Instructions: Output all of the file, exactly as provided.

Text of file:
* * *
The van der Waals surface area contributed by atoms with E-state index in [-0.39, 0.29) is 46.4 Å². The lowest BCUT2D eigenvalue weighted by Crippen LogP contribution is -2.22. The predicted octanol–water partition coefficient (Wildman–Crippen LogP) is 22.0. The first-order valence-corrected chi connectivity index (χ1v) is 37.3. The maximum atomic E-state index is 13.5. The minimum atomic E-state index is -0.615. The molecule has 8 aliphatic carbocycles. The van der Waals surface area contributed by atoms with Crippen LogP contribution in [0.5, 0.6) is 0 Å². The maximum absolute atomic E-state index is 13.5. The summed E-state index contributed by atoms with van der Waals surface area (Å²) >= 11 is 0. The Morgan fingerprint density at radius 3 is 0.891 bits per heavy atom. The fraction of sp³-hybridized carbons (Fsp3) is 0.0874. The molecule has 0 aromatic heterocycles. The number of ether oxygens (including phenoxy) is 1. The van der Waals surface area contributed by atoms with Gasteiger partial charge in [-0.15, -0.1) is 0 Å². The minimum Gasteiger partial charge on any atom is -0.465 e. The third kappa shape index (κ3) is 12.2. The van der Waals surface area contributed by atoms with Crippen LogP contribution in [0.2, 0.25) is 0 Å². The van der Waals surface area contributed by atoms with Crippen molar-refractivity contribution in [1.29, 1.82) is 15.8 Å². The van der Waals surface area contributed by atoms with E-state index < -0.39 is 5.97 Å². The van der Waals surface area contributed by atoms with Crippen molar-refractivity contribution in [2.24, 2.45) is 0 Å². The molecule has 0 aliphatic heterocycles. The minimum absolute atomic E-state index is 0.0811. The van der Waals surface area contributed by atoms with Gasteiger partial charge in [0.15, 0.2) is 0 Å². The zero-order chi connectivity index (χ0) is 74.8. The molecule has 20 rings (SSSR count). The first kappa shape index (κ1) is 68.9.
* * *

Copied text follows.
The van der Waals surface area contributed by atoms with E-state index in [-0.39, 0.29) is 46.4 Å². The lowest BCUT2D eigenvalue weighted by Crippen LogP contribution is -2.22. The predicted octanol–water partition coefficient (Wildman–Crippen LogP) is 22.0. The first-order valence-corrected chi connectivity index (χ1v) is 37.3. The maximum atomic E-state index is 13.5. The minimum atomic E-state index is -0.615. The molecule has 8 aliphatic carbocycles. The van der Waals surface area contributed by atoms with Crippen LogP contribution in [0.5, 0.6) is 0 Å². The maximum absolute atomic E-state index is 13.5. The summed E-state index contributed by atoms with van der Waals surface area (Å²) >= 11 is 0. The Morgan fingerprint density at radius 3 is 0.891 bits per heavy atom. The fraction of sp³-hybridized carbons (Fsp3) is 0.0874. The molecule has 0 aromatic heterocycles. The number of ether oxygens (including phenoxy) is 1. The van der Waals surface area contributed by atoms with Gasteiger partial charge in [-0.15, -0.1) is 0 Å². The minimum Gasteiger partial charge on any atom is -0.465 e. The third kappa shape index (κ3) is 12.2. The van der Waals surface area contributed by atoms with Crippen LogP contribution in [0.2, 0.25) is 0 Å². The van der Waals surface area contributed by atoms with Crippen molar-refractivity contribution in [1.29, 1.82) is 15.8 Å². The van der Waals surface area contributed by atoms with E-state index < -0.39 is 5.97 Å². The van der Waals surface area contributed by atoms with Crippen molar-refractivity contribution in [2.24, 2.45) is 0 Å². The molecule has 0 aliphatic heterocycles. The minimum absolute atomic E-state index is 0.0811. The van der Waals surface area contributed by atoms with Gasteiger partial charge in [0.15, 0.2) is 0 Å². The zero-order chi connectivity index (χ0) is 74.8. The molecule has 20 rings (SSSR count). The first kappa shape index (κ1) is 68.9.